From Nashville to Havana, a Tale of Two Statues

The Parthenon of Nashville, Tennessee

By Vicente Morin Aguado

HAVANA TIMES – The January sun in Tennessee illuminates but doesn’t give any warmth, a difference that still surprises yours truly, who was born under the Tropic of Cancer. Forecasting a beautiful day with temperatures of 1-3 degrees Celsius in Havana would get sneers for the daring weatherman. Although here you just need to wrap up properly and you can drive to Centennial Park, in the outskirts of Nashville, without any problems. There, an Athenian Parthenon towers in the landscape, near Appalachia.

In the flatland that leads up to the great US mountain range in the West, a building that symbolizes harmony, order and democratic governability has been replicated to its original size, just like it must have looked 2500 years ago, when Athenians planted the ideal of freedom as a human right to discuss and individually vote for the proposals they believe are the best for the community.

The greatest gift lies in the enclosure’s main room, the statue of Athena Parthenos (The Virgin), goddess of wisdom, war and handicrafts, who was the patron of proud Athens during Phidias’ lifetime, the young man who was touched by the Gods and sculpted the original statue, which was completed in 439 B.C.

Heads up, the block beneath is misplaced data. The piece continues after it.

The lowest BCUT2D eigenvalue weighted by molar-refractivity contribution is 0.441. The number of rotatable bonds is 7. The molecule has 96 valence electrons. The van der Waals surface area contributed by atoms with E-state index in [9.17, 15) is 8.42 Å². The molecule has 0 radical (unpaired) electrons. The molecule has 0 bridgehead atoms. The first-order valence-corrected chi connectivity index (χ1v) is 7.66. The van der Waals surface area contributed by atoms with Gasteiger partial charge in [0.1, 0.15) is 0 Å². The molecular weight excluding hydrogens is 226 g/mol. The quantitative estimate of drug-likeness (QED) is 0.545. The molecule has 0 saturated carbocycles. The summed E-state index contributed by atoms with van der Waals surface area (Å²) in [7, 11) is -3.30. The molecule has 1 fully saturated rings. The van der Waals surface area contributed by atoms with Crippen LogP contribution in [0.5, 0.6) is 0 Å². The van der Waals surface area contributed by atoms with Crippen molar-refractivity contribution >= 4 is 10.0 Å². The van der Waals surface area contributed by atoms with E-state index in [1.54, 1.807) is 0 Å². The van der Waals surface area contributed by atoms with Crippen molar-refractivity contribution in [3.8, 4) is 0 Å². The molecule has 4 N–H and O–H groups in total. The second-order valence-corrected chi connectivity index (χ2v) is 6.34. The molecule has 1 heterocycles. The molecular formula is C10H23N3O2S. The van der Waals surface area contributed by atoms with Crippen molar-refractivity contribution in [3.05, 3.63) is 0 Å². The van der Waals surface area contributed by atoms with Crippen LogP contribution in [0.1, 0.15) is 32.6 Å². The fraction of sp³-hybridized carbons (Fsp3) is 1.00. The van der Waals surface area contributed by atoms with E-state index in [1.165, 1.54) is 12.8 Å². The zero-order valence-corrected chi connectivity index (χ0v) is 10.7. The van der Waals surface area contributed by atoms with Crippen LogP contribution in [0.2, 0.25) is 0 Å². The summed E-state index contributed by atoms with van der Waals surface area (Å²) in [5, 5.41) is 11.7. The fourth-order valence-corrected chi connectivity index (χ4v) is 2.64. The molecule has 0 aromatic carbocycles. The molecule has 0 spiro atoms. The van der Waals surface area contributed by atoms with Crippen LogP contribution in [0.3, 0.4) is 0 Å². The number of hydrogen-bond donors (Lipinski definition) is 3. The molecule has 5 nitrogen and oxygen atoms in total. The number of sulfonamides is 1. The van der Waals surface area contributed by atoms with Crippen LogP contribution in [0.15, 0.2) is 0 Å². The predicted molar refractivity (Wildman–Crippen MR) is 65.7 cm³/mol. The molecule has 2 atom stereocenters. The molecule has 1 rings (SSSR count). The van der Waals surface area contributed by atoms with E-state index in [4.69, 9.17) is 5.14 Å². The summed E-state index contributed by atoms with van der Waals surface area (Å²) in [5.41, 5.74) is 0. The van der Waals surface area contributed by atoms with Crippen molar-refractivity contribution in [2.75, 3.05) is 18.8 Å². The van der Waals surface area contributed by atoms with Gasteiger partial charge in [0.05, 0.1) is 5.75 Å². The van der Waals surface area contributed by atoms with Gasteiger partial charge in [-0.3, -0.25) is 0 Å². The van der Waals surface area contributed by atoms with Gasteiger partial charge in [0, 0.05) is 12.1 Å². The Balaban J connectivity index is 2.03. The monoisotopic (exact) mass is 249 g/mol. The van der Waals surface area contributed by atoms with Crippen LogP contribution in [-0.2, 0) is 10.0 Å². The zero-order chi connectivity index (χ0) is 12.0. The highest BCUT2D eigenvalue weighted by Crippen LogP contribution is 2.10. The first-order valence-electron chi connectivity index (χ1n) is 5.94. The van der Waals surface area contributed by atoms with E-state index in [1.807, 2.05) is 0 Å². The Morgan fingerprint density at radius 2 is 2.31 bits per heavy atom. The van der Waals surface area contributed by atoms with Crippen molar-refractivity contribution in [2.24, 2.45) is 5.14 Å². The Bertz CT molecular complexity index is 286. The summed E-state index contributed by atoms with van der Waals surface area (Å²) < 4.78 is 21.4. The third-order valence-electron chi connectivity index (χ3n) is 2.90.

The new Parthenon was initially built out of wood, plaster and brick, and was inaugurated in 1897, when Tennessee was celebrating its centennial as a State in the Union. The building was remodeled in sandstone in the Greek Mediterranean style that you can see today and was completed on May 31, 1930.

Nike in her extended hand, evoking victory.

Back then, Tennessee residents couldn’t admire the imposing statue of the goddess like they can now, in white and gold, described as chryselephantine, due to the principal use of ivory and gold.

A paradox of the rich poor man, dictator Gerardo Machado inaugurated the Capitolio building in Havana, just a year before on May 20, 1929, which was as big as the one in Washington. Not falling short on the fixation of any autocrat, a Statue of the Republic was placed inside, inspired by and a copy of the millennial Hellenic figure.